Contrasting Food Corporations and Economics with Peasant Farmers and Sustainability

This is the second in a series of posts to provoke discussion about the global food system and influences on food policy prior to our Governing Food Policy Workshop to be held on the 25th of September 2015. In this post, Peter Senker contrasts the current role of multinational food corporations with peasant farmers and contemporary efforts to consider human health and environmental sustainability in the food system. Peter presents a discord between economically-driven food production and marketing industries and small-scale farmers and independent retailers.

Peter Senker worked as a Senior Fellow in SPRU, University of Sussex, from 1972 until 1995 when he retired. Despite retiring 20 years ago Peter is still very active in academic research and continues to publish his work. Peter has recently taken a position on the BSUFN steering group representing the Food Cultures and Technologies special interest group.

Contrasting Food Corporations and Economics with Peasant Farmers and Sustainability

We all know in general  about  the literature that Adam Smith wrote  more than a couple of hundred years ago about the benefits of markets in which suppliers compete with each other to meet the needs of consumers; and about how an ‘invisible hand’ ensures that each supplier striving for his own advantage benefits Society.

This sort of thinking still dominates the minds of most policy makers worldwide. But enormous quantities of research has clearly shown that this stuff does not apply to the modern multinational agricultural, food production, marketing and distribution industries.

Massive quantities of research have shown clearly that these industries are dominated by small numbers of huge multinational corporations whose central objective is to increase their profits.  They do this mainly by means of strenuous efforts to reduce the costs of the inputs they buy – from agricultural products to labour to transport – and by increasing the price they get from the sale of the products they produce, market and distribute. In reducing the costs of their inputs, the nutritional qualities of the foods they produce and market are of little interest to these corporations. In fact, from a nutritional point of view, a huge quantity of foods sold –particularly packaged foods sold at high prices in supermarkets – is not particularly nutritious, and indeed, is often harmful to their consumers’ health (obesity, diabetes etc.).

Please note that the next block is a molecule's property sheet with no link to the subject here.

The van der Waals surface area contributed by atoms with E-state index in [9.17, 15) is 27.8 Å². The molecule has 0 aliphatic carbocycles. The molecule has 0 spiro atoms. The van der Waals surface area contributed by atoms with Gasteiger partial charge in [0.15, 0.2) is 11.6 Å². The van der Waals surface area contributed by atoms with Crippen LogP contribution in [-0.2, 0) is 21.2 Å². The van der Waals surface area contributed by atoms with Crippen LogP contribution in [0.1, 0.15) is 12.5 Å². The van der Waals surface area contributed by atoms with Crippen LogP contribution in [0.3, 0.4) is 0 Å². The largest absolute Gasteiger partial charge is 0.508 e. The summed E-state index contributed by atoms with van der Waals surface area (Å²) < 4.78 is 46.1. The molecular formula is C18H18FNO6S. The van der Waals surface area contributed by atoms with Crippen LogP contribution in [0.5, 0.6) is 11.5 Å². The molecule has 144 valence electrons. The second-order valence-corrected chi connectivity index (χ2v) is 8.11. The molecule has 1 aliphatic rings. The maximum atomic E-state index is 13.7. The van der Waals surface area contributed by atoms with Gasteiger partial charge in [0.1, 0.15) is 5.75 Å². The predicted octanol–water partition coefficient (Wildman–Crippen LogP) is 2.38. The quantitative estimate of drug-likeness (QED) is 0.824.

Large-scale food processing factory

Large-scale food processing factory

The corporations are happy so long as billions of customers can be persuaded to buy their products in vast quantities. The corporations spend many millions of pounds – including expenditure on research & development and innovation – on reducing the costs of inputs –taking some ingredients out, substituting cheaper ones etc. They spend billions on advertising etc., in persuading customers that the products they produce are tasty and nutritious.

In contrast, billions of peasants and small farmers around the world produce nutritious traditional tasty foods mainly for themselves and their families, largely by traditional means, and sell any surplus on markets.  Over the centuries, and all over the world, traditional farming has often produced and deployed substantial positive innovations to cultivation. But the huge resources derived by multinational corporations which they secure from their profitable operations are used continually to increase the proportion of land used, and agricultural and food production and distribution undertaken by those corporations.

Peasant farmers in Amhara Region, Ethiopia

Peasant farmers in Amhara Region, Ethiopia

In addition, there is a small but growing number of independent farmers, food producers, restauranteurs, etc., who treat the production and sale of nutritious food at the same time as minimising its harmful environmental impact – as their “profession”. This is analogous to the way in which doctors treat their patients with the main aim of helping them to recover from illness and stay healthy.

In summary, the present world agricultural and food production and distribution system is rubbish (“Dysfunctional” is the more respectable word used in my academic publications).

 

BSUFN would like your thoughts on this topic. Do think the current global food system is dysfunctional? What works well in the current food system? What do you think needs to be changed? What role can BSUFN play in this dialogue? Is there a need for BSUFN to support or undertake cross-disciplinary research? Could BSUFN take a role in publicising information to a wider audience? Could BSUFN get involved in advising policy-makers in the food sector?

You can get in touch with us by posting in the comments section below, via the Creating a Network for You page, or by e-mailing us at food.network@sussex.ac.uk.

 

Peter’s comments are drawn from two of his recent publications:

  • Senker, P. (2013)  ‘Arable agriculture, food, technology choice and inequality’, In: Cudworth, E., Senker, P. and Walker, K. (Eds) Technology, Society and Inequality: New Horizons and Contested Futures, Peter Lang, New York, NY, pp.105–19
  • Senker, P. (2015) The triumph of neoliberalism and the world dominance of capitalism, Prometheus: Critical Studies in Innovation, available here
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